Brazil mango production up, exports to fall
IBRAF agronomist Cloves Ribeiro Neto has told www.freshfruitportal.com the industry expects 1.2 million metric tons (MT) of production, but around half that will be exported at 115,000MT. This equates to a 7.77% fall on last year's exports of 124,694MT.
"In terms of our crop this year, Brazil hasn’t had any great climatic problems so our harvests haven’t been set back, but the trend is that we're expecting lower exports because of the real," he says.
"For example Vale do São Francisco, which is our biggest mango-growing region, will be directing 50% of its mango production to the domestic market."
Ribeiro Neto says Brazilian growers are expecting low prices this year due to a lack of popularity for the country's main variety Tommy Atkins.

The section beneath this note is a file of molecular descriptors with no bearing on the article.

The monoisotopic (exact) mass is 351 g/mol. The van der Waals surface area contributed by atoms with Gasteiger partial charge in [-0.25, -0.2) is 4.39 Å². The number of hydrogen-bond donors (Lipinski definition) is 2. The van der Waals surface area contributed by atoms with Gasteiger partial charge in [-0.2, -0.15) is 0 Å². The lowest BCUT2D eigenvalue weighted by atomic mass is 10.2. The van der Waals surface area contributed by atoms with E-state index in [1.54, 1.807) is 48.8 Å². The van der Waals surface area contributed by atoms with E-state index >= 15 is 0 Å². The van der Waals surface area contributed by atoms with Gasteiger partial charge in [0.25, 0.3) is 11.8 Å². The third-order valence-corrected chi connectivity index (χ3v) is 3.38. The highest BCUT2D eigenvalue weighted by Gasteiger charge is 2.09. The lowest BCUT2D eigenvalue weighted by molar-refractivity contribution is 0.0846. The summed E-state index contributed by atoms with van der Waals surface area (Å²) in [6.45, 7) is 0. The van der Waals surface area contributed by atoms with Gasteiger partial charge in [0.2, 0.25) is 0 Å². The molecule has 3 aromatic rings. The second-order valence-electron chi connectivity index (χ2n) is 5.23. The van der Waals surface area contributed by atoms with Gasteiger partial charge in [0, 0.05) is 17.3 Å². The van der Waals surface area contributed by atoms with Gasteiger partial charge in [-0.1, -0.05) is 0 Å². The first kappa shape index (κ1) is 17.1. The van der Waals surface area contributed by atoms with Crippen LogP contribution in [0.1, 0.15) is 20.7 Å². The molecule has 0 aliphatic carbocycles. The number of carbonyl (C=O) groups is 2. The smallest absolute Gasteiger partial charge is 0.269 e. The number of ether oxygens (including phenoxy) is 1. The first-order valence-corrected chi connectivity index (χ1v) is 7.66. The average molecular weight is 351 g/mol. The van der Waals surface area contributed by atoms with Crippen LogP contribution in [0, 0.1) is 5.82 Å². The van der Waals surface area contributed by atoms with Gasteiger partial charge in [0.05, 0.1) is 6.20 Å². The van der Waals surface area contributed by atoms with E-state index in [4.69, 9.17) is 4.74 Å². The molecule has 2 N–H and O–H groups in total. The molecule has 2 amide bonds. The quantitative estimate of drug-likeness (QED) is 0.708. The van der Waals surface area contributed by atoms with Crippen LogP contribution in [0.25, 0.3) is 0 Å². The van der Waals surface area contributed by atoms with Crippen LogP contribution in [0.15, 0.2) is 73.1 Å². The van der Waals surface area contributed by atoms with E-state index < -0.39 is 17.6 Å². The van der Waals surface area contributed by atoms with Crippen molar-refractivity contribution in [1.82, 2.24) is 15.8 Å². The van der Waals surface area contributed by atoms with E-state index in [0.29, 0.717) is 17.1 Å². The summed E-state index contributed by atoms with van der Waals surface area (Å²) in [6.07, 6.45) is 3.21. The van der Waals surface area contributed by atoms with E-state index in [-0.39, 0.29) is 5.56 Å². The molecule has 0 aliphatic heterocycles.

"Prices for Brazilian mangoes are generally low because our major variety is the Tommy, which isn’t highly valued in the international market, so for that reason we're expecting lower prices than for Mexico, and especially Peru which is involved particularly in the organic side.
"Brazil is already modifying its varieties and you’re not seeing any new Tommy Atkins planting. Growers are more going to varieties that are more valued like Ataulfo (Champagne), Keitt and Kent.¨
He says the industry is now looking to new markets like the Middle East and Russia, with plans to boost shipments to the U.S. where its main variety is better-received.
The Netherlands is Brazil's largest mango export market representing around 49% of shipment volumes, followed by the U.S. (20%), Spain (10%) and the U.K. (7%).
Brazil has also recently begun its watermelon season with IBRAF forecasting total volumes of 25,000MT, destined for the main markets of the Netherlands, the U.K., China and Spain.